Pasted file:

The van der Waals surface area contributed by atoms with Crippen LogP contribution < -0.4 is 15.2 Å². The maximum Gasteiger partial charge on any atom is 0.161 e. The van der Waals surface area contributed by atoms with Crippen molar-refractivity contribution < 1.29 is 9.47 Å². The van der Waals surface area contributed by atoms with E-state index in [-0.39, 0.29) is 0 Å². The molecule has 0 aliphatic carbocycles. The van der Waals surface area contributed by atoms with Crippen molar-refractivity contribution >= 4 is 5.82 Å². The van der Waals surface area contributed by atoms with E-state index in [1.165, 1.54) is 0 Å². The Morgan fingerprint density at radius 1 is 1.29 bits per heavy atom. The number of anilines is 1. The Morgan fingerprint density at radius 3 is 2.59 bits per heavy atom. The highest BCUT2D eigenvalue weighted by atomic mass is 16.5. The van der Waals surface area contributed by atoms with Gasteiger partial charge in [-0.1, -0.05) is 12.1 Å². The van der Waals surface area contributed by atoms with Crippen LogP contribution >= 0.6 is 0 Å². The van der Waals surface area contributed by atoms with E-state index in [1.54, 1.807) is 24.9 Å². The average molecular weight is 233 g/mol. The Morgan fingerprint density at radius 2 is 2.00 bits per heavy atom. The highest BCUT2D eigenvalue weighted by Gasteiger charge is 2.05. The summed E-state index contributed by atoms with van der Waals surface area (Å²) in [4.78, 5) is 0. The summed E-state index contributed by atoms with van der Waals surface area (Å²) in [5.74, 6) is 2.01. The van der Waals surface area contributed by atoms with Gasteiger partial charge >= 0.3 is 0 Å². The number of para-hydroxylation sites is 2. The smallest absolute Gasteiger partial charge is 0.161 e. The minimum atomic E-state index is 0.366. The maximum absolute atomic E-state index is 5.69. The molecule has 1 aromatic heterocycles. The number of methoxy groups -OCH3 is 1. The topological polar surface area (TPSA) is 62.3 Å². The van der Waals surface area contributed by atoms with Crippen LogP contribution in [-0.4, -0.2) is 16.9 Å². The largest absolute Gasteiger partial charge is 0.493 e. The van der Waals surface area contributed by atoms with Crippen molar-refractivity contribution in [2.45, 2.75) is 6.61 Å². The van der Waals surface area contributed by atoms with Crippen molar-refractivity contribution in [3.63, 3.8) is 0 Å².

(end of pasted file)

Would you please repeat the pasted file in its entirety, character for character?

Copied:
The van der Waals surface area contributed by atoms with Crippen LogP contribution < -0.4 is 15.2 Å². The maximum Gasteiger partial charge on any atom is 0.161 e. The van der Waals surface area contributed by atoms with Crippen molar-refractivity contribution < 1.29 is 9.47 Å². The van der Waals surface area contributed by atoms with E-state index in [-0.39, 0.29) is 0 Å². The molecule has 0 aliphatic carbocycles. The van der Waals surface area contributed by atoms with Crippen molar-refractivity contribution >= 4 is 5.82 Å². The van der Waals surface area contributed by atoms with E-state index in [1.165, 1.54) is 0 Å². The Morgan fingerprint density at radius 1 is 1.29 bits per heavy atom. The number of anilines is 1. The Morgan fingerprint density at radius 3 is 2.59 bits per heavy atom. The highest BCUT2D eigenvalue weighted by atomic mass is 16.5. The van der Waals surface area contributed by atoms with Gasteiger partial charge in [-0.1, -0.05) is 12.1 Å². The van der Waals surface area contributed by atoms with Crippen LogP contribution >= 0.6 is 0 Å². The van der Waals surface area contributed by atoms with E-state index in [1.54, 1.807) is 24.9 Å². The average molecular weight is 233 g/mol. The Morgan fingerprint density at radius 2 is 2.00 bits per heavy atom. The highest BCUT2D eigenvalue weighted by Gasteiger charge is 2.05. The summed E-state index contributed by atoms with van der Waals surface area (Å²) in [4.78, 5) is 0. The summed E-state index contributed by atoms with van der Waals surface area (Å²) in [5.74, 6) is 2.01. The van der Waals surface area contributed by atoms with Gasteiger partial charge >= 0.3 is 0 Å². The number of para-hydroxylation sites is 2. The smallest absolute Gasteiger partial charge is 0.161 e. The minimum atomic E-state index is 0.366. The maximum absolute atomic E-state index is 5.69. The molecule has 1 aromatic heterocycles. The number of methoxy groups -OCH3 is 1. The topological polar surface area (TPSA) is 62.3 Å². The van der Waals surface area contributed by atoms with Crippen LogP contribution in [-0.4, -0.2) is 16.9 Å². The largest absolute Gasteiger partial charge is 0.493 e. The van der Waals surface area contributed by atoms with Crippen molar-refractivity contribution in [2.45, 2.75) is 6.61 Å². The van der Waals surface area contributed by atoms with Crippen molar-refractivity contribution in [3.63, 3.8) is 0 Å².